LANGUAGE AND THE TEACHING AND LEARNING OF MATHEMATICS AND SCIENCE\rDr Leong Yong Pak\rUniversiti Brunei Darussalam\r

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Dr Leong Yong Pak Universiti Brunei Darussalam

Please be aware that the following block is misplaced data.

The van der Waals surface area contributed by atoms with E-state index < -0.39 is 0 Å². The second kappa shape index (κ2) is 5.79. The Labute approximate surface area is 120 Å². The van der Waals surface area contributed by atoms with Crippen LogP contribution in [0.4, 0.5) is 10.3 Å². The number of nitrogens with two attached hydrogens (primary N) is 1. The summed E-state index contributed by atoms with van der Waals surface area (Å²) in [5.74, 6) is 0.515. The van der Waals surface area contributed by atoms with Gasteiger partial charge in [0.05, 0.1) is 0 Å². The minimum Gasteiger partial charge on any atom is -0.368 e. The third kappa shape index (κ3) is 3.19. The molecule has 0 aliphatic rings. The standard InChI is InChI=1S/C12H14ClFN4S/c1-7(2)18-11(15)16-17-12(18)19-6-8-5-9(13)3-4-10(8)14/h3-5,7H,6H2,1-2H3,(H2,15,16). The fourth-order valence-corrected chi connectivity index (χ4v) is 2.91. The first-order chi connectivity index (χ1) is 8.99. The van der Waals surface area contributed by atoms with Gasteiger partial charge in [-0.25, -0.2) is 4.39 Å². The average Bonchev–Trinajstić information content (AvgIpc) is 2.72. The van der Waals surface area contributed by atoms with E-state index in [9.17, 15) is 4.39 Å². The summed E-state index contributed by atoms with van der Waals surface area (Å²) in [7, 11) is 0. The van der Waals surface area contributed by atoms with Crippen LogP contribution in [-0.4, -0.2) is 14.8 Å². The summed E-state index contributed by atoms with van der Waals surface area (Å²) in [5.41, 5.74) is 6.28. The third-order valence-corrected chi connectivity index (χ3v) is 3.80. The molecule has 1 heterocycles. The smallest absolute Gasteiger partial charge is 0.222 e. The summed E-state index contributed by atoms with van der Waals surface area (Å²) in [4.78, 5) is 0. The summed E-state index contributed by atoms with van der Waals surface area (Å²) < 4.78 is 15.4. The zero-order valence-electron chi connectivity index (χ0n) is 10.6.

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    1 LANGUAGE AND THE TEACHING AND LEARNING OFMATHEMATICS AND SCIENCE  Dr Leong Yong Pak Universiti Brunei Darussalam leongyp@ubd.edu.bn  Abstract  Mathematics, science and technology are key learning areas in the modern world. English is used in theteaching and learning of these subjects in many countries including Commonwealth countries such asIndia, Singapore and Brunei Darussalam. In Brunei mathematics and science were taught in Englishfrom Year 4 (Primary 4) until 2008. With the new 21 st Century National Education System these twolearning areas are now taught in English from Year 1. The aim is to increase the number of studentstaking mathematics and pure science subjects and to raise the standard of teaching and learning inmathematics and science in the nation.Students are prepared for the Brunei-Cambridge General Certificate of Education (BCGCE)Ordinary and Advanced Level mathematics and science subjects. Some students are weak in English andface language problems in learning mathematics and science. Research findings on language factors inthe teaching and learning of these subjects in Brunei from Primary 1 to secondary levels will be presented and discussed in the light of current concerns in curriculum and teaching. Related problemsand possible alternatives dealing with evaluation, innovation, implementation, teacher professionaldevelopment and standards, accountability, government policy, non-government schools, andsocio-cultural factors will also be discussed both in the local and regional contexts. Introduction The Southeast Asian Ministers of Education Organization (SEAMEO) carried out a major  project to study the use of mother tongues as bridge languages of instruction in Southeast Asia.As in other regions, many children are taught in languages that are not spoken in their immediatecommunity. Research and data, where available, show that these children are in higher proportionamong the out-of-school population (Kosonen & Young, 2009). Everywhere, there is an urgentneed to ensure that language of instruction issues receive adequate attention. This language issue inthe teaching and learning of mathematics and science appears to be also prominent in BruneiDarussalam and Malaysia. The issue is the use of English in the teaching and learning of these twosubjects from Year 1 of schooling to the tertiary levels.There is great linguistic diversity in Southeast Asian countries and concern for speakers of minority languages being more likely to have difficulty learning mathematics and science inEnglish or the national and/or official languages. However, the concern in Brunei and Malaysia isthe teaching and learning of mathematics and science in English. Is there too much emphasis onEnglish? Different Southeast Asian countries have embraced different language-in-education policies and practices for classroom instruction.In Southeast Asia there are many dominant ethno-linguistic groups and national and officiallanguages. According to Kosonen and Young (2009) exact figures pertaining to languages spokenin Southeast Asia are difficult to determine, but available estimates indicate that around 1,000languages are spoken in the region. Figure 1 shows the estimated numbers of languages spoken inSoutheast Asian nations.    2 No. of Spoken Languages1719223084861041131471807420 200 400 600 800BruneiTimor LesteCambodiaSingaporeThailandLaosVietnamMyanmar MalaysiaPhilippinesIndonesiaNo. of Spoken Langs    Figure1.  Number of spoken languages in Southeast Asia (Kosonen & Young, 2009).SEAMEO (2008) in its workshop report on the use of the mother tongue in instruction,advocates the use of mother tongue in early education before adopting the main stream languagefor instruction at a later time. For the case of Brunei and Malaysia, this would mean learning firstin local Malay and other minority languages before continuing learning at the upper levels inStandard Malay and/or English. However, education systems enshrined in the constitution, andgovernment policies are difficult to change though maybe I could have done better beginningschool in Cantonese or Hokkien in Penang. Mandarin was not my mother tongue and was notused in my home or surroundings around Brick Kiln Road. What happens in many schools is thatsome teachers and many children communicate in the children‟ s mother tongue or spokenlanguage, or else they might not be understood. In Brunei code-switching between English andMalay during lessons is common (Romaizah, Venville & Treagust, 2007).Brunei ‟s small population is made up mostly of Malay indigenous communities, followed by people of  Chinese ancestry and other races. For such a small country, Brunei‟s population speak  in different languages mainly because of its geography  –  Malay communities that speak suchlanguages as Belait, Bisaya, Brunei Malay, Dusun, Kedayan, Murut and Tutong and indigenouscommunities that speak Iban and Kelabit (Jones, 2008). However, the most widely spokenlanguage is Brunei Malay, which was assumed to have srcinated from the Kampong Ayer dialect.For official correspondence, however, Standard Malay (Bahasa Melayu) is used and is also taughtin school. In urban areas, Malay, Chinese and English are regularly used. Brunei‟s education  policies trace their roots from the introduction of formal education and the development of the country‟s educational system since it became a British protectorate in the early 1900s. In the earlyyears of the 1900s, Brunei introduced English in the government elementary classes and openedvernacular schools for boys and girls.Martin (1998) categorized the languages of Brunei under three groups  –  the indigenouslanguages, which include the Malay dialects (Brunei Malay, Kedayan, Bazaar Malay, and Palace    3 Speech) and the non-Malay dialects (Tutong, Belait, Dusun, Bisaya, and Murut); thenonindigenous languages, which consist of the Chinese (Hakka, Hokkien, Hainanese, andCantonese), Indian, and Native languages (Penan and Iban); and lastly the supraregional languages,which are English and  Bahasa Melayu . The Malay dialects have traditionally been the lingua francae for communication between ethnolinguistic communities. The official and nationallanguage of Brunei, however, is Standard Malay, as stated in the Brunei Constitution of 1959.English is also widely used as a business and working language, and is also the medium of instruction in secondary and tertiary education. Bilingualism in Brunei The official and national language in the constitution of Brunei is Standard Malay (BruneiGovernment Publication, 1959). English is however widely used as a business/working languageand medium of instruction in tertiary education. The national education system of Brunei adopts a bilingual education policy called  Dwibahasa , meaning “two languages.” The specific objective of  this policy is for learners to achieve competence in English while retaining the first language,Malay to ensure the sovereignty of the Malay language. At the same time the importance of theEnglish language is recognized (Government of Brunei Darussalam, 1984). In the  Dwibahasa system (Government of Brunei, 1985), emphasis is on the dominance of the Malay language.Standard Malay was the sole language of instruction in the earlier pre-primary and lower  primary school stages (until 2008), with increasing switch to English as the language of instructionin the upper primary and secondary levels. From 2008 onwards, however, mathematics and sciencein lower primary classes, have been taught in English. The education system prioritizes the use of Standard Malay as the official national language and promotes the use of English as an importantsecond language of instruction of the school system. There is no written provision in Brunei‟s education policy with regard to the use of a mother tongue as either an additional or bridgelanguage in the school, even though some Bruneian children may start school without anyknowledge of Standard Malay or English.Most of the Chinese came from surrounding regions such as Sarawak and Singapore, butmany also came from Hong Kong (Ho, 2009). These were technical and business people whocame in search of job and business opportunities in the oil industry. The teaching of MandarinChinese (not as a language of instruction for other subjects) has enabled the use of mother tongueas bridge language in the teaching of subjects across the curriculum. This has been fundamental inhelping students maintain their Chinese culture and gain access to school knowledge in Englishand Standard Malay.The writer will discuss parallels from relevant research findings in Brunei over a number of years to a more complex education system in Malaysia. Mathematics, science and technology arekey learning areas in the modern world. English is used in the teaching and learning of thesesubjects in many countries including Commonwealth countries such as India, Singapore andBrunei Darussalam. In Brunei mathematics and science were taught in English from Year 4(Primary 4) until 2008. With the new National Education System for the 21 st Century these twolearning areas are now taught in English from Year 1. The aim is to increase the number of students taking mathematics and pure science subjects and to raise the standard of teaching andlearning in mathematics and science in the nation.Students are prepared for the Brunei-Cambridge General Certificate of Education (BCGCE)Ordinary and Advanced Level mathematics, science and other subjects. Some students are weak in English and face language problems in learning mathematics and science. Students who are notso fluent in English take Malay-medium subjects as well. Research findings on language factorsin the teaching and learning of these subjects in Brunei from Primary 1 to secondary levels are presented and discussed in the light of current concerns in curriculum and teaching, namely,evaluation, innovation, implementation, teacher professional development and standards,    4 accountability, government policy, non-government schools, and socio-cultural factors. Assessment  South Africa participated in the Third International Mathematics and Science Survey(TIMSS). In South Africa there are about 11 official languages including English. However, because mathematics and science are taught in some areas in English (one of the officiallanguages), the language was used in TIMSS resulting in very poor achievement scores (Bell,1999). The author however did not attribute the poor performance solely on language factors.Rather he argued that there could be deficiencies in the curriculum, resources and teachingapproaches. There is a similar parallel in Brunei. Students from primary, secondary to tertiarylevels face the same dilemma, that is, the majority are unable to perform well in written publicexaminations in English. Those who do well are awarded scholarships to study in overseasuniversities mostly in the United Kingdom. In Malaysia opportunities for higher studies overseas inEnglish are through scholarships or family support. However, in recent years, degree programmesin English have become available with local private universities being allowed to operate in thecountry. There is great demand for tertiary education in English in Brunei and Malaysia.Language factors in examinations are best reflected in e xaminers‟ reports available at theCambridge International Examinations website. For example, in the Ordinary Level Biology paper,it was reported that candidates “ should appreciate that the longer questions need to be readcarefully ” . In a particular question on respiration, the report said that “ Those who mentionedhumans eating plants often omitted any reference to digestion, or that it is in the muscle cells that the respiration occurs to release (NOT „produce‟) the energy that is then used for musclecontraction. When such specific language expressions are expected in candidates‟ responses, it is  biased against second language (L2) users. The Biology practical examination report alsohighlighted that marks were lost carelessly by failure to follow simple instructions  –  drawing noguide line to show where the measurement was taken in or stating conclusions rather than results(observations) in the table. However, in examination c entres where candidates‟ scores were low, in single figures or just above, the marks for drawing the graph, the specimens and the calculation of magnification, were the main and sometimes the only source. Similar observations were made bythe examiners for the Mathematics papers. In mathematics the graphical questions proved popular,with candidates gaining good marks for plotting and drawing. However, where the graph had to beinterpreted, it proved difficult for candidates. Similarly in science, physics, chemistry and biology,when language expressions are minimal in responses, or when explanations can be given indiagrams, L2 users can perform better. This is also reflected in the Bruneian Bilingual project(Leong, Chong, Abdullah & Clements, 2001). Students also find inference questions difficult(Heppner, Heppner & Leong, 1997).One of the problems with assessment is that the assessment of content and the assessment of language are sometimes confounded. When assessing second language (L2) students, teachers needto ask whether they are measuring language proficiency or content knowledge (Anstrom, 1997).She suggested that whenever possible and appropriate, schools should make efforts to assess students‟ content knowledge and abilities in the first language as well as in English. This is toensure that students‟ academic achieveme nts are not underestimated. The problem could besemantic rather than conceptual. This is especially evident in primary 1 and 2 classes. Anexperience of the writer is that primary 5 children know “ampus” (Brunei Malay dialect) while Iknow asthma as “ asma ” (Standard Malay). Students in Brunei who do not use English at home, inschool or in learning mathematics and science could be disadvantaged especially in assessmentswith a high requirement for expressive writing in English (Heppner et al., 1997; Leong, 2007;Leong et al., 2001; Romaizah, Venville & Treagust, 2007).